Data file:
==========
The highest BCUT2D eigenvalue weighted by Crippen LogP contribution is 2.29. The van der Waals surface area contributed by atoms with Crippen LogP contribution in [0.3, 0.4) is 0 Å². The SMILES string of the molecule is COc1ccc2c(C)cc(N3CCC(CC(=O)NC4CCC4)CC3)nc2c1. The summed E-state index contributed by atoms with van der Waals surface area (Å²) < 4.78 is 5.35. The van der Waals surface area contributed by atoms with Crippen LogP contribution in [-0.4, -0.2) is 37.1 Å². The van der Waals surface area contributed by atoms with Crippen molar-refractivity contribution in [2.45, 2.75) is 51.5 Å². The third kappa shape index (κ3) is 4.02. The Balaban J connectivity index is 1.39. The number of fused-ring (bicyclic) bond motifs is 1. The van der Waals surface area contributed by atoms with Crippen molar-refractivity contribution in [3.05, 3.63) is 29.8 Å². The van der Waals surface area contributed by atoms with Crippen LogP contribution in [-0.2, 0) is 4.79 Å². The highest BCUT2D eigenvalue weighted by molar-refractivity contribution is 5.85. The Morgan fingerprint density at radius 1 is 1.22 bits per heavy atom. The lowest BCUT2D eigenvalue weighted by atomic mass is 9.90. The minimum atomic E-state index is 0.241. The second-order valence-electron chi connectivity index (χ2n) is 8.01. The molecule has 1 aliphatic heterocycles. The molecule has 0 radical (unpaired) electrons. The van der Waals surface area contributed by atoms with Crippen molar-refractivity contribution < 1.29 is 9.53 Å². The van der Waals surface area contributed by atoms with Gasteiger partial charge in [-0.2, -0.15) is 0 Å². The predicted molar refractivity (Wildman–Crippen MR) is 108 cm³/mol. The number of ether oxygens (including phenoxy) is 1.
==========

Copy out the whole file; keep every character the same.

The highest BCUT2D eigenvalue weighted by Crippen LogP contribution is 2.29. The van der Waals surface area contributed by atoms with Crippen LogP contribution in [0.3, 0.4) is 0 Å². The SMILES string of the molecule is COc1ccc2c(C)cc(N3CCC(CC(=O)NC4CCC4)CC3)nc2c1. The summed E-state index contributed by atoms with van der Waals surface area (Å²) < 4.78 is 5.35. The van der Waals surface area contributed by atoms with Crippen LogP contribution in [-0.4, -0.2) is 37.1 Å². The van der Waals surface area contributed by atoms with Crippen molar-refractivity contribution in [2.45, 2.75) is 51.5 Å². The third kappa shape index (κ3) is 4.02. The Balaban J connectivity index is 1.39. The number of fused-ring (bicyclic) bond motifs is 1. The van der Waals surface area contributed by atoms with Crippen molar-refractivity contribution in [3.05, 3.63) is 29.8 Å². The van der Waals surface area contributed by atoms with Crippen LogP contribution in [-0.2, 0) is 4.79 Å². The highest BCUT2D eigenvalue weighted by molar-refractivity contribution is 5.85. The Morgan fingerprint density at radius 1 is 1.22 bits per heavy atom. The lowest BCUT2D eigenvalue weighted by atomic mass is 9.90. The minimum atomic E-state index is 0.241. The second-order valence-electron chi connectivity index (χ2n) is 8.01. The molecule has 1 aliphatic heterocycles. The molecule has 0 radical (unpaired) electrons. The van der Waals surface area contributed by atoms with Crippen molar-refractivity contribution < 1.29 is 9.53 Å². The van der Waals surface area contributed by atoms with Gasteiger partial charge in [-0.2, -0.15) is 0 Å². The predicted molar refractivity (Wildman–Crippen MR) is 108 cm³/mol. The number of ether oxygens (including phenoxy) is 1.